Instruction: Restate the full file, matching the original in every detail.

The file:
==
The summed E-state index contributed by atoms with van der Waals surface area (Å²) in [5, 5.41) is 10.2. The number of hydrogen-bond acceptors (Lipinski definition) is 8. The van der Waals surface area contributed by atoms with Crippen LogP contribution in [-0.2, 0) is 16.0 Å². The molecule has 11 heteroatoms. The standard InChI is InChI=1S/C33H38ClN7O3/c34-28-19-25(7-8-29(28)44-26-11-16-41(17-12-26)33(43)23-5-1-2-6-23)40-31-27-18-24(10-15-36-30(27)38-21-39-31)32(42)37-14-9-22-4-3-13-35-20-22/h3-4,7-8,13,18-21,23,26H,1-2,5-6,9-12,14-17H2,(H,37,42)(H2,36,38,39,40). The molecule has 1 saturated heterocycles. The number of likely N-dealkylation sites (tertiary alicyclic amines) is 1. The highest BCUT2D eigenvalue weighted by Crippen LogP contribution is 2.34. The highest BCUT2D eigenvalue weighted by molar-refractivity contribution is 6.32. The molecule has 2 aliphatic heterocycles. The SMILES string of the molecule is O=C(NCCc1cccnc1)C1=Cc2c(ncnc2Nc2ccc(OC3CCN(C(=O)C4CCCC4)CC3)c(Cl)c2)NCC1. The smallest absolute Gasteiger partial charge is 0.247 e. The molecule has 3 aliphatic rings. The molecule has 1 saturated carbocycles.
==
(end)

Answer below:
The summed E-state index contributed by atoms with van der Waals surface area (Å²) in [5, 5.41) is 10.2. The number of hydrogen-bond acceptors (Lipinski definition) is 8. The van der Waals surface area contributed by atoms with Crippen LogP contribution in [-0.2, 0) is 16.0 Å². The molecule has 11 heteroatoms. The standard InChI is InChI=1S/C33H38ClN7O3/c34-28-19-25(7-8-29(28)44-26-11-16-41(17-12-26)33(43)23-5-1-2-6-23)40-31-27-18-24(10-15-36-30(27)38-21-39-31)32(42)37-14-9-22-4-3-13-35-20-22/h3-4,7-8,13,18-21,23,26H,1-2,5-6,9-12,14-17H2,(H,37,42)(H2,36,38,39,40). The molecule has 1 saturated heterocycles. The number of likely N-dealkylation sites (tertiary alicyclic amines) is 1. The highest BCUT2D eigenvalue weighted by Crippen LogP contribution is 2.34. The highest BCUT2D eigenvalue weighted by molar-refractivity contribution is 6.32. The molecule has 2 aliphatic heterocycles. The SMILES string of the molecule is O=C(NCCc1cccnc1)C1=Cc2c(ncnc2Nc2ccc(OC3CCN(C(=O)C4CCCC4)CC3)c(Cl)c2)NCC1. The smallest absolute Gasteiger partial charge is 0.247 e. The molecule has 3 aliphatic rings. The molecule has 1 saturated carbocycles.